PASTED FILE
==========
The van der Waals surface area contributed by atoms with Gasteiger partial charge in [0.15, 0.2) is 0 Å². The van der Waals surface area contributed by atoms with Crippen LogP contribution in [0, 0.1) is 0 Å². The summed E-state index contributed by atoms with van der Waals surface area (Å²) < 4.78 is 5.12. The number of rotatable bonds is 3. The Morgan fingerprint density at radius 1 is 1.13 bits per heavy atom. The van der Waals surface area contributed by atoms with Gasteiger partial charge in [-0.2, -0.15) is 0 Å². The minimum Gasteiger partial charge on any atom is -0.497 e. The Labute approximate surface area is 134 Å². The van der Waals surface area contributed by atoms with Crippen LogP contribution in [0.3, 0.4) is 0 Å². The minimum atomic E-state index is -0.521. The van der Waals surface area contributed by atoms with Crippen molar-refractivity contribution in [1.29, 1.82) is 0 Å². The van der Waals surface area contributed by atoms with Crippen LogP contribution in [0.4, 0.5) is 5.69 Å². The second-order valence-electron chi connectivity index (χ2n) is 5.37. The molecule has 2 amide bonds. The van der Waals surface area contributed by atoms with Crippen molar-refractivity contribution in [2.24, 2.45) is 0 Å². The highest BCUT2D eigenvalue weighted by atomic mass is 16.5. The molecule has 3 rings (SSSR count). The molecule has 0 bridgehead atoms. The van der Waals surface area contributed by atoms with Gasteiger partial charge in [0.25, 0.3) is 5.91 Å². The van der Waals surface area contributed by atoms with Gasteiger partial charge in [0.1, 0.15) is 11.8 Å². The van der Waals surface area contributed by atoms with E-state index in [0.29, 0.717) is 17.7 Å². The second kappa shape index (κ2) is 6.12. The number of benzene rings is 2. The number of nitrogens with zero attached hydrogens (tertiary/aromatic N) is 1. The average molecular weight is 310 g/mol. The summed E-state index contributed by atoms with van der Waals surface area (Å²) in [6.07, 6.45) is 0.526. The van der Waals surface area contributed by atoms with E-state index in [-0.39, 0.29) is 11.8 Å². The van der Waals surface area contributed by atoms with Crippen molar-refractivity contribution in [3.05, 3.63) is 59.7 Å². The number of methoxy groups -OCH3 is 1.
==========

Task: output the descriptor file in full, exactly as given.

The van der Waals surface area contributed by atoms with Gasteiger partial charge in [0.15, 0.2) is 0 Å². The van der Waals surface area contributed by atoms with Crippen LogP contribution in [0, 0.1) is 0 Å². The summed E-state index contributed by atoms with van der Waals surface area (Å²) < 4.78 is 5.12. The number of rotatable bonds is 3. The Morgan fingerprint density at radius 1 is 1.13 bits per heavy atom. The van der Waals surface area contributed by atoms with Gasteiger partial charge in [-0.2, -0.15) is 0 Å². The minimum Gasteiger partial charge on any atom is -0.497 e. The Labute approximate surface area is 134 Å². The van der Waals surface area contributed by atoms with Crippen LogP contribution in [0.3, 0.4) is 0 Å². The minimum atomic E-state index is -0.521. The van der Waals surface area contributed by atoms with Crippen molar-refractivity contribution in [1.29, 1.82) is 0 Å². The van der Waals surface area contributed by atoms with Crippen LogP contribution in [0.4, 0.5) is 5.69 Å². The second-order valence-electron chi connectivity index (χ2n) is 5.37. The molecule has 2 amide bonds. The van der Waals surface area contributed by atoms with Crippen molar-refractivity contribution in [2.24, 2.45) is 0 Å². The highest BCUT2D eigenvalue weighted by atomic mass is 16.5. The molecule has 3 rings (SSSR count). The molecule has 0 bridgehead atoms. The van der Waals surface area contributed by atoms with Gasteiger partial charge in [0.25, 0.3) is 5.91 Å². The van der Waals surface area contributed by atoms with Gasteiger partial charge in [0.1, 0.15) is 11.8 Å². The van der Waals surface area contributed by atoms with E-state index in [0.29, 0.717) is 17.7 Å². The second kappa shape index (κ2) is 6.12. The number of benzene rings is 2. The number of nitrogens with zero attached hydrogens (tertiary/aromatic N) is 1. The average molecular weight is 310 g/mol. The summed E-state index contributed by atoms with van der Waals surface area (Å²) in [6.07, 6.45) is 0.526. The van der Waals surface area contributed by atoms with E-state index in [-0.39, 0.29) is 11.8 Å². The van der Waals surface area contributed by atoms with Crippen molar-refractivity contribution in [3.05, 3.63) is 59.7 Å². The number of methoxy groups -OCH3 is 1.